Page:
The guessing game had a feeling of formality and adherence to rules. Daly usually addressed panelists formally by their surnames when passing the questioning to a particular panelist, although he sometimes used first names at other points; particularly in later years, when the cast was more familiar with each other. Despite his responsibility to keep things moving, Daly was not above trading "bon mots" with the panelists during the game. Daly would often have to clarify a potentially confusing question, but his penchant for verbose replies often left the panelists more confused than before. After a while, he played up the joke by making his replies even longer. Panelists would often joke about Daly's replies, implying that they did not learn anything from his confusing comments. On more than one occasion, Daly "led the panel down the garden path," a favorite phrase used when the panel was misled by an answer. In producer Gil Fates' book of reminiscences about the show, he mentioned that this practice once led Groucho Marx to crack, "You do know, John, that nobody is listening to you."

Production practices

On-camera

When the series began, both the panelists and host began the program in their seats. The first panelist would be introduced by the announcer following the show's introduction, and each panelist would introduce the next in turn, with the last introducing Daly. Hal Block sat in the final seat during his tenure and began the practice of introducing Daly with a pun. Upon his departure, Bennett Cerf took over this position and expanded these introductions, often telling long jokes which he tied to Daly in some way. Starting in 1954, the panel and host began the show offstage and would enter the set through a built-in entrance as they were introduced. This was a response to letters the show received asking what the panelists looked like away from their seats.cite book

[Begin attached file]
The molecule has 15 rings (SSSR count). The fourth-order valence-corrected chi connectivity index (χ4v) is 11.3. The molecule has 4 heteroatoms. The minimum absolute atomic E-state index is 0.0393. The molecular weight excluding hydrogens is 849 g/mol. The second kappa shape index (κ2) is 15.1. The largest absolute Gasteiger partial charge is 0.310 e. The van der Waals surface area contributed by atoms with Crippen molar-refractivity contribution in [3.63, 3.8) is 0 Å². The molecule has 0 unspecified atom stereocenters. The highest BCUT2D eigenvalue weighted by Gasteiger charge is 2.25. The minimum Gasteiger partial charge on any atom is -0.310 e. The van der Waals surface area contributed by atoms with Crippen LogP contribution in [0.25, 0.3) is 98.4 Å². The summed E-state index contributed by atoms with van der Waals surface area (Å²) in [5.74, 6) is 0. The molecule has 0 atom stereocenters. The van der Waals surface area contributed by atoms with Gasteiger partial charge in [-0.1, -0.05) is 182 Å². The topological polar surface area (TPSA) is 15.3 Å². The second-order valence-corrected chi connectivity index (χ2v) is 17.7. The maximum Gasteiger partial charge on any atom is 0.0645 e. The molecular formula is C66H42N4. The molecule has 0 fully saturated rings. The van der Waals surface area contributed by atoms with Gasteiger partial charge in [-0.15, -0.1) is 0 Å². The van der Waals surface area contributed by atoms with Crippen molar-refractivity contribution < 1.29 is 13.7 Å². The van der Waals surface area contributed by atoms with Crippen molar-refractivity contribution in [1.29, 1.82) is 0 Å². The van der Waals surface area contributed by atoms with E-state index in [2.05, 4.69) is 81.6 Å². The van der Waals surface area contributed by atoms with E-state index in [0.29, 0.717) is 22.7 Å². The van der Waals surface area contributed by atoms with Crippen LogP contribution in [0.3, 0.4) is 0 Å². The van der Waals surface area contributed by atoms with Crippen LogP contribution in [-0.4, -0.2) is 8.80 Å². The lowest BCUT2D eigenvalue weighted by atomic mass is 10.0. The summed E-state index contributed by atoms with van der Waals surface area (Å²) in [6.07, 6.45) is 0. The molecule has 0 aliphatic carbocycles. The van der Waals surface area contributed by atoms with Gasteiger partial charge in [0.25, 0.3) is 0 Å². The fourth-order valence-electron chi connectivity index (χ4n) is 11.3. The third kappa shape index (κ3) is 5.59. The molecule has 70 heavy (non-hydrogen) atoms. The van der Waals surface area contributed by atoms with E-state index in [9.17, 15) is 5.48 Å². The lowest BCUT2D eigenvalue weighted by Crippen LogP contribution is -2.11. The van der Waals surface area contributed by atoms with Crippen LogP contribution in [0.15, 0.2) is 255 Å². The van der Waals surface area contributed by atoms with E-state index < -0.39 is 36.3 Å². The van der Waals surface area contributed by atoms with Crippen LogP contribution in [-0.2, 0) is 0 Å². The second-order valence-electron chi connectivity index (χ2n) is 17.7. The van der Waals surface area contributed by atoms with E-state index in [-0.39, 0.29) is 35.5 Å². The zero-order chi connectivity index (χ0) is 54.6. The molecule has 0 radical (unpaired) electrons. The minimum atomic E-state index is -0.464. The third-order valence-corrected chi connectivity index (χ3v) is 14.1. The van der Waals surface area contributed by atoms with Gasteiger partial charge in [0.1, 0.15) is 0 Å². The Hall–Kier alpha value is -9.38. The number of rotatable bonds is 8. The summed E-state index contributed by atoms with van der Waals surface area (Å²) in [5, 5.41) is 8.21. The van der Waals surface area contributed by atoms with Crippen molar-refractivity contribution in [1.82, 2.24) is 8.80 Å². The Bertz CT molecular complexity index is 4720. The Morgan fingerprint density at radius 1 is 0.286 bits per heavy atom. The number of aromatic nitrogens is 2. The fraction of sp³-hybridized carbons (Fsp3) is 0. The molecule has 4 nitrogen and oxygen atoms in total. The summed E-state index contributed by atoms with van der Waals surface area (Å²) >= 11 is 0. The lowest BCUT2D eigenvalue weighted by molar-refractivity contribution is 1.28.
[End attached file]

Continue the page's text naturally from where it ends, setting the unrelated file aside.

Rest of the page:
last = Fates
first = Gil
authorlink = Gil Fates
coauthors =
title = What's My Line?: TV's Most Famous Panel Show
publisher = Prentice Hall
year = 1978
location = Englewood Cliffs, New Jersey
pages =
isbn =
id =
] page number

At the beginning of a round, Daly would invite the contestant to "come in and sign in, please." In late 1960, this evolved to the more familiar phrase, "enter and sign in, please." The contestant would write his or her name on a small sign-in board attached to the wall. If the contestant was female, Daly asked if she should be addressed as "Miss" or "Mrs." In addition, Daly would usually ask the guest where she or he lived. In the early days, when the panel was allowed to inspect the contestant at the start of the round, they would often ask the contestant to make a muscle, or to see the contestant's hands or the label on his or her suit.